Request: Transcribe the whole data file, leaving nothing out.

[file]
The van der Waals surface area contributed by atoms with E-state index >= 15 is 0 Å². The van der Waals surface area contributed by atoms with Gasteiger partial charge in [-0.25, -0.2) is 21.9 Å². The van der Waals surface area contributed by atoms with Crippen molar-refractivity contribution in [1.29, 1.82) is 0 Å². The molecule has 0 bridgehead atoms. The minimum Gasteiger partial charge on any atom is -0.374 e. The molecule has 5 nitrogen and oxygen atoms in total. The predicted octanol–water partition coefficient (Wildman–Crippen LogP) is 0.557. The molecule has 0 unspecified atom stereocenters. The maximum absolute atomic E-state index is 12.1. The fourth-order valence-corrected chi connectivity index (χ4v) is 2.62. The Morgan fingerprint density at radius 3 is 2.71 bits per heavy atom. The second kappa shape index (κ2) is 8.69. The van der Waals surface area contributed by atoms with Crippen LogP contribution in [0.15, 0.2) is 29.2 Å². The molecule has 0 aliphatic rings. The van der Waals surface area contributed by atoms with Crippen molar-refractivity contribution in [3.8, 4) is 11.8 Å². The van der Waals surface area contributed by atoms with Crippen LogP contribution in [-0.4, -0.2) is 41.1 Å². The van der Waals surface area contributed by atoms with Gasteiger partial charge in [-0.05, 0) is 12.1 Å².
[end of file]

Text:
The van der Waals surface area contributed by atoms with E-state index >= 15 is 0 Å². The van der Waals surface area contributed by atoms with Gasteiger partial charge in [-0.25, -0.2) is 21.9 Å². The van der Waals surface area contributed by atoms with Crippen molar-refractivity contribution in [1.29, 1.82) is 0 Å². The molecule has 0 bridgehead atoms. The minimum Gasteiger partial charge on any atom is -0.374 e. The molecule has 5 nitrogen and oxygen atoms in total. The predicted octanol–water partition coefficient (Wildman–Crippen LogP) is 0.557. The molecule has 0 unspecified atom stereocenters. The maximum absolute atomic E-state index is 12.1. The fourth-order valence-corrected chi connectivity index (χ4v) is 2.62. The Morgan fingerprint density at radius 3 is 2.71 bits per heavy atom. The second kappa shape index (κ2) is 8.69. The van der Waals surface area contributed by atoms with Crippen LogP contribution in [0.15, 0.2) is 29.2 Å². The molecule has 0 aliphatic rings. The van der Waals surface area contributed by atoms with Crippen molar-refractivity contribution in [3.8, 4) is 11.8 Å². The van der Waals surface area contributed by atoms with Crippen LogP contribution in [-0.4, -0.2) is 41.1 Å². The van der Waals surface area contributed by atoms with Gasteiger partial charge in [-0.05, 0) is 12.1 Å².